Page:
The event was organized by National Academies president Ralph Cicerone and Vice President Barbara Schaal, AAAS CEO Alan Leshner, Carnegie Mellon University's Baruch Fischhoff, and the University of Wisconsin's Dietram Scheufele. Video will be available and summary papers by participants will be submitted for review and possible publication at the Proceedings of the National Academies of Sciences.
Program and Agenda
Monday, May 21, 2012
The Science of Science Communication: Overviews
10:00 a.m.Science in our Daily Life: Emerging Technologies and Their Likely Impacts on Lay Publics
12:00 p.m.Lunch Speaker
1:00 p.m.The Science of Science Communication I: What do people likely need to know about science?
3:00 p.m.The Science of Science Communication II: How can scientists provide the information that individuals need? How can that information be conveyed effectively? How can trustworthy communication channels be created?
5:00 p.m.Annual Sackler Lecture
5:00 p.m. – Reception6:00 p.m. – Annual Sackler Lecture, Daniel Kahneman, Princeton University
Tuesday, May 22, 2012
8:45 a.m.The Science of Science Communication III: Communication Dynamics in Socio-Political Contexts – How Science is Presented and Understood in Modern Mass Cultures
10:45 a.m.Science and Politics: Forum of Presidential Science Advisors
Moderator: Ralph Cicerone
1:15 p.m.The Science of Science Communication IV: Structures and Strategies—Developing Organizational Infrastructures for Evidence-Based Communication about Science
3:15 p.m.Bold Proposals: Harnessing Communication Science
Speakers: Barbara Kline Pope, National Academy of Sciences
Anthony Leiserowitz, Yale University
Valerie Reyna, Cornell University
Respondents:Alan Leshner, American Association for the Advancement of Science
Michael Crow, Arizona State
Paula S. Apsell, PBS/NOVA
4:30 p.m.General Discussion
In a breakthrough for nuclear fusion research, scientists at China's Experimental Advanced Superconducting Tokamak (EAST) reactor have produced temperatures necessary for nuclear fusion on Earth.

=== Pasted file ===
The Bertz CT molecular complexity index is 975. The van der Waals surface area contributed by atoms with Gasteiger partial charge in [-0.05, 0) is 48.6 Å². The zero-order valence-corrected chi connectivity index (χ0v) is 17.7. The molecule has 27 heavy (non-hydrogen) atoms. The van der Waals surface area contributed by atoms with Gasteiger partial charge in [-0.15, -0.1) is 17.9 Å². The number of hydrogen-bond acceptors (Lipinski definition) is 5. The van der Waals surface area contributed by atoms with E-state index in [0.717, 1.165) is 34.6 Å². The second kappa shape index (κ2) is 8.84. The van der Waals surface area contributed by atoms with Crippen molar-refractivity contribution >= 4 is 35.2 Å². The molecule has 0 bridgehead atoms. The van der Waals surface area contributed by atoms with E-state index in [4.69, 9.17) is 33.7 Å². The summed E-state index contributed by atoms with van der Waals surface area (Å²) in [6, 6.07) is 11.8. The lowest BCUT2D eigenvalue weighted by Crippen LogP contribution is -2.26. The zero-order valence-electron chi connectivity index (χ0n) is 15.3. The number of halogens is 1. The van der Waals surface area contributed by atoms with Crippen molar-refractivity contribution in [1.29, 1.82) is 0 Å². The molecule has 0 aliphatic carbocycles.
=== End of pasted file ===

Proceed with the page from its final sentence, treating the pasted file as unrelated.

- The EAST reactor was able to heat hydrogen to temperatures exceeding 100 million degrees Celsius.
- Nuclear fusion could someday provide the planet with a virtually limitless supply of clean energy.
- Still, scientists have many other obstacles to pass before fusion technology becomes a viable energy source.
Military recruits are supposed to be assessed to see whether they're fit for service. What happens when they're not?
- During the Vietnam War, Robert McNamara began a program called Project 100,000.
- The program brought over 300,000 men to Vietnam who failed to meet minimum criteria for military service, both physically and mentally.
- Project 100,000 recruits were killed in disproportionate numbers and fared worse after their military service than their civilian peers, making the program one of the biggest—and possibly cruelest—mistakes of the Vietnam War.
The 116th Congress is set to break records in term of diversity among its lawmakers, though those changes are coming almost entirely from Democrats.
- Women and nonwhite candidates made record gains in the 2018 midterms.
- In total, almost half of the newly elected Congressional representatives are not white men.
- Those changes come almost entirely from Democrats; Republican members-elect are all white men except for one woman.